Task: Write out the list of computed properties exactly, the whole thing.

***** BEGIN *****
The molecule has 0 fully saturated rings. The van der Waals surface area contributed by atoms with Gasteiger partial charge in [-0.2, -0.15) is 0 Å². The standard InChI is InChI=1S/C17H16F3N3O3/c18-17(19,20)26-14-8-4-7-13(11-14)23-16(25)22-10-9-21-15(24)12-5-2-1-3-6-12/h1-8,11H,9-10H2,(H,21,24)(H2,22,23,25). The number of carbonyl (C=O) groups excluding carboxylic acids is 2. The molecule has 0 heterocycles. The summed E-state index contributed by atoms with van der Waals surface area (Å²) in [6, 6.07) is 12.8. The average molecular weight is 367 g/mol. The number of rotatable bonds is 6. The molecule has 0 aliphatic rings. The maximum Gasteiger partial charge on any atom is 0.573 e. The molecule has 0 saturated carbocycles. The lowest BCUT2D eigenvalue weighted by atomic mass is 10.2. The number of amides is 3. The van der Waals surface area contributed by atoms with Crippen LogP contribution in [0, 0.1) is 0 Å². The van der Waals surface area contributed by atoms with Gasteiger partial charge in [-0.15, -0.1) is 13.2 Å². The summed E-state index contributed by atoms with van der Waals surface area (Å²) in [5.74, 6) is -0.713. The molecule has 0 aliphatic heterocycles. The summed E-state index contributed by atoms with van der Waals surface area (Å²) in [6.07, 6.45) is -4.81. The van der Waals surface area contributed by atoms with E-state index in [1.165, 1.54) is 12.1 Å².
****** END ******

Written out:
The molecule has 0 fully saturated rings. The van der Waals surface area contributed by atoms with Gasteiger partial charge in [-0.2, -0.15) is 0 Å². The standard InChI is InChI=1S/C17H16F3N3O3/c18-17(19,20)26-14-8-4-7-13(11-14)23-16(25)22-10-9-21-15(24)12-5-2-1-3-6-12/h1-8,11H,9-10H2,(H,21,24)(H2,22,23,25). The number of carbonyl (C=O) groups excluding carboxylic acids is 2. The molecule has 0 heterocycles. The summed E-state index contributed by atoms with van der Waals surface area (Å²) in [6, 6.07) is 12.8. The average molecular weight is 367 g/mol. The number of rotatable bonds is 6. The molecule has 0 aliphatic rings. The maximum Gasteiger partial charge on any atom is 0.573 e. The molecule has 0 saturated carbocycles. The lowest BCUT2D eigenvalue weighted by atomic mass is 10.2. The number of amides is 3. The van der Waals surface area contributed by atoms with Crippen LogP contribution in [0, 0.1) is 0 Å². The van der Waals surface area contributed by atoms with Gasteiger partial charge in [-0.15, -0.1) is 13.2 Å². The summed E-state index contributed by atoms with van der Waals surface area (Å²) in [5.74, 6) is -0.713. The molecule has 0 aliphatic heterocycles. The summed E-state index contributed by atoms with van der Waals surface area (Å²) in [6.07, 6.45) is -4.81. The van der Waals surface area contributed by atoms with E-state index in [1.165, 1.54) is 12.1 Å².